Late in the second "act" of Hedda Gabler, after Hedda's greatest act of desperation, she turns around and slowly walks upstage with a strong light behind her. She casts an imposing shadow over the set and the minds of those in the audience. The effect is at once powerful and unsettling. The control Hedda exhibits, and the lengths to which she is willing to go, represent the potential for cruelty, and the longing for freedom inside us all. It is a shame that this new production of Henrik Ibsen's play (translated by William Archer and Edmund Gosse), now playing at the American Globe Theatre, never comes closer to articulating the meaning of the play than this.
Hedda Gabler deals with the struggles of Hedda (Elizabeth Keefe) to adjust to married life. No sooner do she and her new husband (David Munnell), George Tesman, return from their honeymoon than do their lives start to fall apart. A would-be competitor to Tesman, Eilert Lovberg (Charles Tucker) threatens Tesman's work and his social standing, both of which could cause serious problems for Hedda. Determined to create for herself the kind of life she wants, Hedda attempts to make things right, and in the process causes new problems of her own.
John Basil's direction is frequently sharp, but only shines in the one moment mentioned above. Unfortunately, he doesn't succeed frequently enough at working around the limitations of the playing space. Too often, the clomping of feet or the theatre's acoustics will swallow words, creating significant problems in some of the scenes where three or four characters are all onstage, demanding to be heard.
Keefe generally does fine by the complex Hedda. Though her coldness and indifference seem too affected in the earlier scenes and influence the tone of some of the exchanges she has with the other characters, Keefe manages to come into her own in the second act. When Hedda's scheming is brought more closely to the forefront and her world begins to crumble around her, Keefe shines, and Hedda's descent is fascinating to watch.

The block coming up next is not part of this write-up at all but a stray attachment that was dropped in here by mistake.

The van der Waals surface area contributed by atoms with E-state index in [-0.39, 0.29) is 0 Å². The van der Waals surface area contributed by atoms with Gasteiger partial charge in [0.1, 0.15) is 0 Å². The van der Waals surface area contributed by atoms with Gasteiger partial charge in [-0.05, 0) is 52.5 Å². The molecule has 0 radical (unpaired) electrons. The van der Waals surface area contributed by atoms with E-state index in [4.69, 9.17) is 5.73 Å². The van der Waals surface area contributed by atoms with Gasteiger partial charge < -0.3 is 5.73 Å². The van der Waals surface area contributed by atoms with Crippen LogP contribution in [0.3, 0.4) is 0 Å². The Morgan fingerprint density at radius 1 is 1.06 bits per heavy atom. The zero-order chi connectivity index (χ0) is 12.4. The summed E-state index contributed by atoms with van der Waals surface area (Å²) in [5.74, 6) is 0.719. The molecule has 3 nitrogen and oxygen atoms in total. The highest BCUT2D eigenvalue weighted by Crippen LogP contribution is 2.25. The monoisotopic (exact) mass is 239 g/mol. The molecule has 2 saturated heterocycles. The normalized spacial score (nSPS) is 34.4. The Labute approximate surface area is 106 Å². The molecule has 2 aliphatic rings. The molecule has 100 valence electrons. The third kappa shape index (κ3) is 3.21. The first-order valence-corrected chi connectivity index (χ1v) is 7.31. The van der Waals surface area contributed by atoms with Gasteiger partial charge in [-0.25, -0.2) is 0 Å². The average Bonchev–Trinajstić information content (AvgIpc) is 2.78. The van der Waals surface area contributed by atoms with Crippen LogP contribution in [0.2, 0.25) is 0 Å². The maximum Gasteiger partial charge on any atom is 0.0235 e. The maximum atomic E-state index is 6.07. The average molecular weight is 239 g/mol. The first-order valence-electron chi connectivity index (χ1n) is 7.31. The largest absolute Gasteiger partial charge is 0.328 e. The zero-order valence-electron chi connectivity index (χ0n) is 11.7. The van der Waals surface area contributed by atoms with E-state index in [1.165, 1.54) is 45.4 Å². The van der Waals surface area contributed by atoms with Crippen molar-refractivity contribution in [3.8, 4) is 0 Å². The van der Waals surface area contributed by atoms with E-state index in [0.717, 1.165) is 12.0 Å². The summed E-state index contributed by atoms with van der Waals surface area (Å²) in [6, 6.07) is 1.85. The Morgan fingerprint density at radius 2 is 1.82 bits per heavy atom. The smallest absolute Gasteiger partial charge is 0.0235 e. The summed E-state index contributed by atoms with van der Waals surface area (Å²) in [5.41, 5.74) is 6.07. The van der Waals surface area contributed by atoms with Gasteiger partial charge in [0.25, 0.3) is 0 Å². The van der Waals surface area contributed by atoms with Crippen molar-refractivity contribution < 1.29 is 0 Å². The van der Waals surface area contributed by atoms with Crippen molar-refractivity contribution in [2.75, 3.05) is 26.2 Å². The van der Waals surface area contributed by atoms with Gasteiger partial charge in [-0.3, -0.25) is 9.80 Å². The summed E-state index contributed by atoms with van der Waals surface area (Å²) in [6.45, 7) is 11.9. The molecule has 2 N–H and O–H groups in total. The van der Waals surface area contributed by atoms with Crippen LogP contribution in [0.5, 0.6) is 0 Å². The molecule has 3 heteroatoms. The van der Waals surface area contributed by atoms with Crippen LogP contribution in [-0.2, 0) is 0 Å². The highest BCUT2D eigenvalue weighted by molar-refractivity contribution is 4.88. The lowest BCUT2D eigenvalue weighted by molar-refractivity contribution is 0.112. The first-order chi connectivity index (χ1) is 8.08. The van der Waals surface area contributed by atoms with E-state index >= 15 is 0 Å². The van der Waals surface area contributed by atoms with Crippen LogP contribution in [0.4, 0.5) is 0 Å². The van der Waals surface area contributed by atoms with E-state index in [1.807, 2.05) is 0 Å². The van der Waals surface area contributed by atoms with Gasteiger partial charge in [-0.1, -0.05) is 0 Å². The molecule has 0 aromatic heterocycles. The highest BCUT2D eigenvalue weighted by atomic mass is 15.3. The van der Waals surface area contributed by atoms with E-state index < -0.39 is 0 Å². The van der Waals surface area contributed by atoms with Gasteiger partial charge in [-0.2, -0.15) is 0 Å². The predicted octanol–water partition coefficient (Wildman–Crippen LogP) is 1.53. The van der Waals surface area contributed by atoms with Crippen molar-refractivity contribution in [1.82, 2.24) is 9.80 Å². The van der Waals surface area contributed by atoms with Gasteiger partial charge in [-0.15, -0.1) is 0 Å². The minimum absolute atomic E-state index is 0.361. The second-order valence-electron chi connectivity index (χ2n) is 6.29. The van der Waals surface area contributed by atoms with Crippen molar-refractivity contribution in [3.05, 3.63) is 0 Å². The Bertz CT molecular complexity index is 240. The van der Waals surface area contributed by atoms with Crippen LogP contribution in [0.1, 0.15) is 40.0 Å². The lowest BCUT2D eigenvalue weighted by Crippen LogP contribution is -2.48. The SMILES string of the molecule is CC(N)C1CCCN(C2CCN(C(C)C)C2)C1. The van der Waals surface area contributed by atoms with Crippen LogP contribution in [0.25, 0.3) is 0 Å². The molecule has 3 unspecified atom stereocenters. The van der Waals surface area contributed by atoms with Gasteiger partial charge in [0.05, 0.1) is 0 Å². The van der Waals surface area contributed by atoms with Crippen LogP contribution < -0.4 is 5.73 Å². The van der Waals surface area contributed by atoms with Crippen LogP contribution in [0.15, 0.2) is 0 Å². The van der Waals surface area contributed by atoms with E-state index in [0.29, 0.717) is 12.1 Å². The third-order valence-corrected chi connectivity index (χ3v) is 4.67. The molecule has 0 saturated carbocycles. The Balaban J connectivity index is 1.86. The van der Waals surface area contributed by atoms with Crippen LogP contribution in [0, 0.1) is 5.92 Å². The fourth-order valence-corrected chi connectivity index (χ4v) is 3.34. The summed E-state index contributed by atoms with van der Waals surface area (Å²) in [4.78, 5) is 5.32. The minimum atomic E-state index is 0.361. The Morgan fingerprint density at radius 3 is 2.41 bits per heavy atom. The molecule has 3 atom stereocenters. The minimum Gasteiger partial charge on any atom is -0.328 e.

As her husband, Munnell also improves in the second act. Perhaps intended to offset Hedda's coldness in the play's earliest scenes, Munnell's joviality is frequently distracting and often seems out of sync with the rest of the play. Richard Fay, as Judge Brack, gives a cleverly understated performance throughout, as deftly handling the his oily double entendres as the almost humorous payoff near the end of the show. Charles Tucker's Eilert Lovborg and Melissa Hill's Thea Elvsted are well-drawn and moving in places.
How far are any of us willing to go for freedom? What are we willing to sacrifice, and what do we have the right to ask others to give up? It is impossible to avoid these questions while dealing with a play like Hedda Gabler. Though this production does not give us any new answers, it is likewise unable to dilute the power and importance of one of Ibsen's greatest works.